"It's my turn to sit by the window, anyhow," said Flossie.

"It is not! We haven't passed a station yet," disputed Freddie.

"Oh, we have so!" cried his little sister. "Freddie Bobbsey!" and she pointed her finger at him.

"Children—children," said Mrs. Bobbsey reprovingly.

"Are you two taking turns?" asked Bert, smiling with an older brother's superior wisdom.

"Yes," answered Flossie. "he was to have the seat next to the window until we came to a station, and then it's to be my turn until we pass another station, and we have passed one, but he won't change over."

"Well, it was only a little station, anyhow," asserted Freddie, "and it come awful quick after the last one. It isn't fair!"

"There's a seat up ahead for you, Bert," suggested Mr. Bobbsey, as a gentleman got up, when the train approached a station. "You can sit there, and let Flossie or Freddie take your place."

"All right," answered Bert good-naturedly, as he got up.

The train rolled on, the two younger twins each having a window now, and Nan occupying the seat with her little brother. For a time there was quietness, until Mrs. Bobbsey said to her husband:

"Hadn't you better get some of the satchels together, Richard, and tell Dinah what she is to carry?"

"I think I will," he answered, as he went up the car aisle a little way to where a very fat colored woman sat. She was Dinah, the Bobbsey cook, and they took her with them always when going away for the summer. Now they were on their way to their city house, and of course Dinah came back, too.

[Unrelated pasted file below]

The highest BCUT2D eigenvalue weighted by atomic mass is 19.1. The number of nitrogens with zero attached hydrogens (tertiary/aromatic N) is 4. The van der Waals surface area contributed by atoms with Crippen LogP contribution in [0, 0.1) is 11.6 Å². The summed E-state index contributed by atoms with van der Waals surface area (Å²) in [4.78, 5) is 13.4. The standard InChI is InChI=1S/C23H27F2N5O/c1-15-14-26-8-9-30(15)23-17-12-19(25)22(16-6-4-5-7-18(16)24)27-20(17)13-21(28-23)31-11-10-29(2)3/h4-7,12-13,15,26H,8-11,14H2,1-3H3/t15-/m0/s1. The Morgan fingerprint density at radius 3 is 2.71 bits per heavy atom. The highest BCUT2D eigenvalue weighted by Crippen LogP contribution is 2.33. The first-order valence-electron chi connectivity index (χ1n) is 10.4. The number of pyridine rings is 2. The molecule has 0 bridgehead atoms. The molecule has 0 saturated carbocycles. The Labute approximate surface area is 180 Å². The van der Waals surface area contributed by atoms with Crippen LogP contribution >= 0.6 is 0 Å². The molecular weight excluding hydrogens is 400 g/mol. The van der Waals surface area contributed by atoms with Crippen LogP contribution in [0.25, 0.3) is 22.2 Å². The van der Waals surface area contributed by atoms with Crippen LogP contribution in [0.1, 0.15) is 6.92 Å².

"Mamma, I'm thirsty," said Flossie, after a bit. "Please may I get a drink?"

"I want one, too," said Freddie quickly. "Come on, Flossie, we'll both go down to the end of the car where the water cooler is."

"There's no cup," Nan said. "I went a little while ago, but a lady let me take her glass."

"And if there was a cup, I would rather they didn't use it," said Mrs. Bobbsey. "One never knows who has last handled a public cup."

"But I want a drink," insisted Flossie, a bit fretfully, for she was tired from the long journey.

"I know it, dear," said her mamma gently, "and I'm getting out the silver cup for you Only you must be very careful of it, and not drop it, for it is solid silver and will dent, or mar, easily." She was searching in her bag, and presently took out a very valuable drinking cup, gold lined and with much engraving on it. The cup had been presented to Flossie and Freddie on their first birthday, and bore each of their names. They were very proud of it.

"Now be careful," warned Mrs. Bobbsey, as she held out the cup. "Hold on to the seats as you walk along."

"I'll carry the cup," said Freddie. "I'm the biggest."

"You are not!" declared his sister quickly. "I'm just as big."

"Well, anyhow, I'm a boy," went on Freddie, and Flossie could not deny this. "And boys always carries things," her brother went on. "I'll carry the cup."

"Very well, but be careful of it," said his mother with a smile, as she handed it to him. The two children went down the aisle of the car. They stopped for a moment at the seat where Dinah was.

"Is Snoop all right?" asked Freddie, peering into a box that was made of slats, with spaces between them for air.

"'Deed an' he am, honey," said Dinah with a smile, laughing so that she shook all over her big, fleshy body.

"I 'spect he's lonesome; aren't you, Snoop?" asked Flossie, poking her finger in one of the cracks, to caress, as well as she could, a fat, black cat. The cat, like Dinah the cook, went with the Bobbseys on all their summer outings.